Friday, March 29, 2013

An Unsung Bloodsport.

I walked toward the front door Thursday morning, bearing the fresh burden of the twenty-six ton man bag I'd just hurled across my shoulder. "See you tonight," I said.

"You bet you will." She stood in her bedroom doorway, looking every bit her just-woke-up teenagerness—pajama pants, one of fifty or so t-shirts emblazoned with her school's name, and the left half of her hair looking like Axle Rose's in that Welcome to the Jungle video. "March madness returns tonight," she said, betraying her non-enthusiastic appearance.

I grabbed the doorknob. "Yes, it does. Hey, good luck in your tennis match if you have one today."

"No match, just practice."

"Okay, then good luck at practice."

"No one says that, Dad," she replied, disappearing into the bathroom.

This spring is her final season of high school sports. After playing volleyball and basketball, each of which offer its own flavor of intensity, she's donning the old skort for the last time.

Ahh, tennis. It's the perfect tonic to ensure a kind and gentle ending. For the past four years, her coaches have permitted doubles teams to play together and stay together, so her partner has been her best friend the entire time.

Is it a recipe for overall team success? Probably not, but so what, they sure seem to enjoy themselves.

Sorry to get all Uncle Rico on you—again—but that ain't how things were back in my day. During the late Seventies, competition for spots on my high school tennis team was as fierce as it was moose-knuckled. We were constantly pitted against each other to determine the best combinations.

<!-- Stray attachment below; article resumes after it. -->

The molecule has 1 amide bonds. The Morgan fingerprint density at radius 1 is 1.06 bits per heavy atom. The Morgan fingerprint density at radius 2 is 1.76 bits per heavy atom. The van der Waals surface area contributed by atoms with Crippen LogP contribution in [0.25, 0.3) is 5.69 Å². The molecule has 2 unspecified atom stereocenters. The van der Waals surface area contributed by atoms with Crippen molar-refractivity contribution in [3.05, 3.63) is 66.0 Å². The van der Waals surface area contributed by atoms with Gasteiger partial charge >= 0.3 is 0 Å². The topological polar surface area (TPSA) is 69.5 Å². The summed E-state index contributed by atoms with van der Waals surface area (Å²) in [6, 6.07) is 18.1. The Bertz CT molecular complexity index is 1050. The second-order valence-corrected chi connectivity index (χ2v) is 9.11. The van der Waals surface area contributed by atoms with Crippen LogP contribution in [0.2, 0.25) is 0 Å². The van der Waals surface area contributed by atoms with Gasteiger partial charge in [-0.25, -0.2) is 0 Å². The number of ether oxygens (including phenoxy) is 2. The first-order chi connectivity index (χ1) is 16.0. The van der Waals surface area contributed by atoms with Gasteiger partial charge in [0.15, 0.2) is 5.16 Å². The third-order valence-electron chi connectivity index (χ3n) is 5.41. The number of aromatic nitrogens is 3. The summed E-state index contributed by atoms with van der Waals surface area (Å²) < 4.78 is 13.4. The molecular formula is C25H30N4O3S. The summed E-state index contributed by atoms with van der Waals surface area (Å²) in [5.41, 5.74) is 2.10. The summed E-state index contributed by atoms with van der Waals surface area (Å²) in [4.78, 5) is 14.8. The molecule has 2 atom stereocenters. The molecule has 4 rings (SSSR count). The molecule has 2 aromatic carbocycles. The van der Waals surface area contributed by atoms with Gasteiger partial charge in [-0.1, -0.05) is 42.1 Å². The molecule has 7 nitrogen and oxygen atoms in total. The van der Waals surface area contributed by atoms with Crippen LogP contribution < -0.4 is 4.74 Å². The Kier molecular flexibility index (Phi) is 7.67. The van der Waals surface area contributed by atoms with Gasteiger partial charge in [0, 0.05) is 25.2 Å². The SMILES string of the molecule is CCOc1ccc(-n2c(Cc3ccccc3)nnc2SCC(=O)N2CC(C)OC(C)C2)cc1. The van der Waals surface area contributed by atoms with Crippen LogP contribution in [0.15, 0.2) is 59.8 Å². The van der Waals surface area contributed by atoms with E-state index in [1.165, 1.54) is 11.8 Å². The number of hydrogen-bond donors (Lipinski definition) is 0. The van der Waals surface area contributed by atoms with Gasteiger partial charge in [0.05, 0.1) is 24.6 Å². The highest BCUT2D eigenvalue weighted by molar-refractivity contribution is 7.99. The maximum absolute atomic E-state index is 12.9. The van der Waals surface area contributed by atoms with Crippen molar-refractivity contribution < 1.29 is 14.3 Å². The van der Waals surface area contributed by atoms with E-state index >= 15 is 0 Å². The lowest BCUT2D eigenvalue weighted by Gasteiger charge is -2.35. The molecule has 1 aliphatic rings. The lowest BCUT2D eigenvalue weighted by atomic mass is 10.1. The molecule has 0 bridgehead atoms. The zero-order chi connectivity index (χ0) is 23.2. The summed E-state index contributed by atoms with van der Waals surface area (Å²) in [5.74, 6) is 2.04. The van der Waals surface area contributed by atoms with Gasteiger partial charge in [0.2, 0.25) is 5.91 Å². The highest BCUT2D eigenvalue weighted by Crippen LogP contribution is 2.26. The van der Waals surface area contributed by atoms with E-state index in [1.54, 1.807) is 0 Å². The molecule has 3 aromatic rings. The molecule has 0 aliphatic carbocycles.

Plus, every once in a while, I had to play this guy who was so good, I seriously don't think I ever got a point off him. He had a tennis court in his backyard and his dad made the whole family play. Let's just say that kid toyed with me like a kitten nibbling a daddy long legs.

But, the weather was usually decent—by season's end you had a little bit of a tan—and our coach constantly took us out for ice cream.

However, a single overwhelming fact remains which made spring tennis the best sport of all:

It was co-ed.

Lots of cute girls.

In tennis dresses.

Sometimes they'd even show up with baked goods.

Usually ranked fifth,  I became a mixed doubles mainstay. My sixteen-year-old sensibilities were thrust into tri-weekly, ninety-minute relationships with different female temperaments. Most went well. I learned patience and how to choose my words carefully.

Even so, two ended in divorce.

About halfway through that sophomore season, I settled into a life of monogamy. The coach paired me with a freshman girl I sort of knew. We clicked immediately, mostly due to her inappropriate sense of humor and love of The Twilight Zone, but she was really interesting and smart. We became good friends and a fairly decent doubles team.

We entered the league tournament feeling pretty shaky. Neither of us had expected to compete in a varsity playoff, so we lost the first set badly, playing like our rackets were wrapped in meat. Finally, she and I settled a bit and began committing fewer unforced wood-clanking errors. We won the second set and after six games of the third and deciding set, the score was tied at three games apiece.

During the next game, as our opponents charged the net, I attempted a lob which, using tennis terminology, would be classified as weak ass. The guy on the other team rared back and slammed a laser beam—right into my partner's nose. She dropped her racket, grabbing her nose as blood dripped into her white, pleated skirt.